Santa comes bearing gifts for the children who have been good throughout the year. But do you know that Santa gets gifts too? Who gives presents to Santa? It’s us!

Yes, even you can give gifts to Santa!

And no, the jolly old man does not want traditional gifts, but he is a bit partial to cookies and milk to keep him satisfied during his trip around the world.

So this Christmas, ask your children to help you while you make cookies for them and for Santa.

Santa will love eating cookies made with love!

Why Do We Give Gifts At Christmas?

The tradition of giving presents at Christmas has roots that go back as far as the Nativity story, whereupon the Three Wise Men gave gold, frankincense, and myrrh to the baby Jesus.

Historical Significance

The Romans had their own tradition of giving gifts during Saturnalia, which was a festival that began on the 17th of December and lasted until the 23rd.

St. Nicholas was perhaps one of the most famous gift givers in Christmas history, as he delighted children and adults alike in the surprise presents he left behind in the shoes that were left outside.

Yet is was the 18th Century, that gift giving became a central tradition of the Christmas festivities.

The gifts that were given were to remind those of the King’s journey, and of God’s selfless gift to humanity, and to help those who were unfortunate.

The Victorians brought warmth and spirit to Christmas, making the celebration more about the family. The strictest of parents would enjoy games with their young children, hearts filled with charity and friendliness.

To the Victorians, to give a gift was as an expression of kindness, ingenuity and merriment.

One such tradition would be a cobweb party. Each family member was assigned a color, then shown to a room which was criss-crossed with yarn of varying colors. The job was to find your color, such as green, and follow it, to find where a small gift would be.

Nowadays, Christmas seems to be all about the gifts.

Christmas advertisements have been in newspapers since 1820 and Father Christmas (or Santa Claus) has appeared in stores since 1840.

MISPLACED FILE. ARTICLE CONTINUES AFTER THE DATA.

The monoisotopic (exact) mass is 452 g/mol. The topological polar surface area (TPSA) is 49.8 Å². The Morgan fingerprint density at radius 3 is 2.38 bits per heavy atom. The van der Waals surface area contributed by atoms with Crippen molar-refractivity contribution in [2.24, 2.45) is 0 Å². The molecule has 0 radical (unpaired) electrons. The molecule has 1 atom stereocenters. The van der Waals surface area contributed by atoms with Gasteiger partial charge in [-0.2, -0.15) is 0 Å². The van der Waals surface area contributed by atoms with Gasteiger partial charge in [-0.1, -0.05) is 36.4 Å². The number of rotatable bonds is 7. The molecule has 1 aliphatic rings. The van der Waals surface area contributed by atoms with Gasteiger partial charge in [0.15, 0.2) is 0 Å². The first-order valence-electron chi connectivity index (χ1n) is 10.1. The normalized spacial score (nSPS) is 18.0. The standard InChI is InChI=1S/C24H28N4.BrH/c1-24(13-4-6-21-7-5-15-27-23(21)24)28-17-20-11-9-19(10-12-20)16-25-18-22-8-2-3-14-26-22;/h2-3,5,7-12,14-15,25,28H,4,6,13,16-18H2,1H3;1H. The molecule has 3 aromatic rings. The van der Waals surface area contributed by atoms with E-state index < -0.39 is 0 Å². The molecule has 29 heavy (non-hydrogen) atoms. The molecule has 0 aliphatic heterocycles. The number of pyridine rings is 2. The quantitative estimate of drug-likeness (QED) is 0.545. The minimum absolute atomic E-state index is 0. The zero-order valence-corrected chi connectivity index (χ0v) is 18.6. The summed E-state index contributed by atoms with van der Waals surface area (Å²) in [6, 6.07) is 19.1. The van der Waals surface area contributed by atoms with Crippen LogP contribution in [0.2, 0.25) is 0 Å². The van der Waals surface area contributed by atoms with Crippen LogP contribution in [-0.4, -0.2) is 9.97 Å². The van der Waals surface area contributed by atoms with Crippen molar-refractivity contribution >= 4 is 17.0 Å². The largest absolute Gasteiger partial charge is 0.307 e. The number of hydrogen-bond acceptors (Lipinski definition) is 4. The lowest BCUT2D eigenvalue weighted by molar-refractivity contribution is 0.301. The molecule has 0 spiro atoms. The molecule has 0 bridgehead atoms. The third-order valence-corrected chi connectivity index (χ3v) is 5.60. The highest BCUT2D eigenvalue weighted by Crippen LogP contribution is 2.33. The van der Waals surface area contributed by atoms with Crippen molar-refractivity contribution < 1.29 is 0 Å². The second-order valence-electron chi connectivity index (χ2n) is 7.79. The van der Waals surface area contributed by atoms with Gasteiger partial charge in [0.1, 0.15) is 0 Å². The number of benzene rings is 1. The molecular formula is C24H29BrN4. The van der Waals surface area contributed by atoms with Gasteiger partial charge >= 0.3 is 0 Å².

By 1867, the Macy’s department store in New York City decided to stay open until midnight on Christmas Eve, to allow the shoppers to make their last-minute purchases.

Many argue that Christmas would be incredibly different, without the many advertisements and places to buy gifts for their loved ones.

Most parents of young children are unwilling to do away entirely with what might be called the “gimmicky” or “commercial” Christmas, but that is no reason why some of the spirits of past holidays, such as the traditional fun Victoria Christmas, cannot be incorporated in modern society.

The History of Giving Presents at Christmas – Christmas Customs and Traditions

One of the main reasons we have the custom of giving and receiving presents at Christmas is to remind us of the presents given to Jesus by the Wise Men: Frankincense, Gold and Myrrh.

The Wisemen visiting Jesus
  • Gold: is associated with Kings and Christians believe that Jesus is the King of Kings.
  • Frankincense: is sometimes used in worship in Churches and showed that people would worship Jesus.
  • Myrrh: is a perfume that is put on dead bodies to make them smell nice; Christian believe that it showed that Jesus would suffer and die.

Christmas itself is really about a big present that God gave the world about 2000 years ago – Jesus! One of the most famous Bible verses, John 3:16, says: ‘God loved the world so much, that he gave his one and only Son, so that whoever believes in him may not be lost but have eternal life.’.

All over the world, families, and friends give presents to each other. Most children around the world believe in a Christmas gift-bringer. It’s often St. Nicholas, Santa Claus or Father Christmas, but in parts of Germany they believe that it is the Christkind, in Spain they believe it is the Wise Men and in parts of Italy they believe it is an old lady called Befana.

These presents are also left in different places! In most of Europe, the presents are left in shoes or boots put out by the children. In Italy, the UK and the USA presents are left in stockings, often left hanging by a fire place. In many countries, presents for friends and family may be left under the Christmas Tree. In the UK, they are often opened on Christmas day morning with all the family together.

The custom of hanging stockings comes from the story of St. Nicholas.